Preparation of CoOx

All reactions were carried out under an argon atmosphere using standard Schlenk line techniques. Tri-n-octylphosphine oxide (0.1 g) and 0.09 g (0.32 mmol) of oleic acid were dissolved with 12 mL of 1,2-dichlorobenzene in a Schlenk flask. The mixture was heated to 180 °C under an argon flow and maintained for 10 min. 0.52 g (1.52 mmol) of Co2(CO)8 dissolved in 4 mL of 1,2-dichlorobenzene was quickly injected and stirred for 4 min. Afterwards, the mixture was allowed to cool in air to room temperature. The obtained powder was purified by using ethanol and centrifuged. Then the supernatant was removed and the powder was redispersed in hexane. The precipitation/redispersion process was performed twice overall.

Procedure for catalytic hydrogenation

A typical reaction procedure for the hydrogenation of nitrile using nano-Co2P/HT was as follows. Nano-Co2P/HT powder (0.1 g) was placed in a 50 mL stainless-steel autoclave with a Teflon inner cylinder, followed by addition of nitrile (0.5 mmol), 2-propanol (3 mL) and NH3 aq. (25%, 1.2 mL). The reaction mixture was stirred vigorously at 130 °C under 40 bar of H2. After the reaction, the reaction solution was analyzed by GC to determine the conversion and the yield using biphenyl as an internal standard. After reaction, to obtain the hydrochloride salts, the crude reaction mixture was filtered to remove the catalyst and the ammonia was removed under vacuum conditions. The mixture was then added to a hydrogen chloride solution (1.25 M, 1,4-dioxane). The solvent was removed leaving behind the corresponding salt, giving the pure hydrochloride salts, which were subjected to NMR analysis.

Characterization

Gas chromatography (GC-FID) and GC-mass spectrometry (GC-MS) were performed using a Shimadzu GC-2014 instrument equipped with an InertCap for amines (30 m × 0.32 mm i.d.) and a GCMS-QP2010 SE instrument equipped with an InertCap WAX-HT capillary column (30 m × 0.25 mm i.d.). The oven temperature was programmed as follows: 120 °C starting temperature, kept for 3 min, temperature ramp at 10 °C min−1 to 260 °C, then at −20 °C min−1 to 120 °C. Other conditions were as follows: 2.44 mL min−1 column flow rate, 10.0 split ratio; vaporization chamber temperature of 250 °C; detector temperature of 260 °C. 1H and 13C nuclear magnetic resonance (NMR) spectra were recorded using a JEOL JNM-ESC400 spectrometer. Transmission electron microscopy (TEM) observations were carried out using a JEM-ARM200F instrument operated at 200 kV. Scanning transmission electron microscopy (STEM) images with elemental maps were collected using a FEI Titan Cubed G2 60-300 instrument operated at 300 kV, and equipped with a Super-X energy-dispersive X-ray spectroscopy (EDX) detector. Elemental mapping based on quantification analysis of EDX spectra was carried out using Esprit. The TEM sample and STEM sample were deposed without any pretreatment on a holey carbon supported Cu-grid (167 mesh. 30 μm thickness) and transferred to a microscope. Co K-edge X-ray absorption spectra were recorded at room temperature at the BL01B1 and BL14B2 lines, using a Si (311) or Si (111) monochromator, at SPring-8, Japan Synchrotron Radiation Research Institute (JASRI), Harima, Japan. Data analysis was performed using the REX 2000 program, ver. 2.5.7 (Rigaku). Fourier-transform infrared (FT-IR) spectra were recorded using a JASCO FT-IR 4100 spectrometer equipped with a mercury cadmium telluride detector. X-ray photoelectron spectroscopy (XPS) analyses were performed on an ESCA1700R system equipped with a dual Mg/Al X-ray source and a hemispherical analyzer operating in a fixed analyzer transmission mode. Spectra were obtained using a pass energy of 58.7 eV; an Al Kα X-ray source was operated at 350 W and 14 kV. Excess charges on the samples were neutralized by argon ion sputtering. The analysis area was 0.8 × 2 mm. The working pressure in the analyzing chamber was less than 1 × 10−7 Pa. Spectra were acquired in the Co 2p, P 2p, O 1s, C 1s, and Si 2p regions. The C 1s peak at a binding energy (BE) of 285 eV was taken as an internal reference.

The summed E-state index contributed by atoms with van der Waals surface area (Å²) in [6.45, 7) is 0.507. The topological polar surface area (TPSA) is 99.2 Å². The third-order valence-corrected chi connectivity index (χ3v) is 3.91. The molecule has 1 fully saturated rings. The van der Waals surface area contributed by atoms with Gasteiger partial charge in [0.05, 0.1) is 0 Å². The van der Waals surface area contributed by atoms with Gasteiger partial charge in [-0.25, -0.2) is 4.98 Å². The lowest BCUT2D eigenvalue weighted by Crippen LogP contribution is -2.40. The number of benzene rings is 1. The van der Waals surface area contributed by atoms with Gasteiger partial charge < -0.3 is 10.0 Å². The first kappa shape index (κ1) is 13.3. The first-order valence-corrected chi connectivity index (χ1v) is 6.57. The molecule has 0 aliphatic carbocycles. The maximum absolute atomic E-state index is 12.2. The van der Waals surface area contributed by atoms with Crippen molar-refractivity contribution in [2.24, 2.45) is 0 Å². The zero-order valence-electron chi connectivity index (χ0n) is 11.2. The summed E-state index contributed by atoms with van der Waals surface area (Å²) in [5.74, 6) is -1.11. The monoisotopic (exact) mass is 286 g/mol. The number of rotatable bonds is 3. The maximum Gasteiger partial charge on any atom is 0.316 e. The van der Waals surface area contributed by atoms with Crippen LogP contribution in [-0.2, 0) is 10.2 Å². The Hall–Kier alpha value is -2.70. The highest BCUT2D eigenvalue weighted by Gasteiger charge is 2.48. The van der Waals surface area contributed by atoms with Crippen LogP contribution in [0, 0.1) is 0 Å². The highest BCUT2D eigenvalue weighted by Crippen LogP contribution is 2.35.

Conflicts of interest

There are no conflicts to declare.

Acknowledgements

This work was supported by JSPS KAKENHI Grant Nos 26289303, 26105003, 24246129, 17H05224, 18H01790 and 20H02523. This study was partially supported by the Cooperative Research Program of Institute for Catalysis, Hokkaido University (19A1002 and 20B1027). A part of this work was supported by the “Nanotechnology Platform Program” at Hokkaido University (A-19-HK-0039) and Nanotechnology Open Facilities in Osaka University (A-19-OS-0060), Ministry of Education, Culture, Sports, Science and Technology (MEXT), Japan. The TEM experiments were performed at the Research Center for Ultra-high Voltage Electron Microscopy, Osaka University. The DFT calculations were performed on the Numerical Materials Simulator at NIMS and the computer resource offered under the category of General Projects by Research Institute for Information Technology, Kyushu University. We thank Dr. Ina (SPring-8) for XAFS measurements (2019A1390, 2019A1649 and 2019B1560) and R. Ota of Hokkaido University for STEM analysis. We express our thanks to Prof. Nakajima in Hokkaido University for useful discussion.

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Footnote

Electronic supplementary information (ESI) available. See DOI: 10.1039/d0sc00247j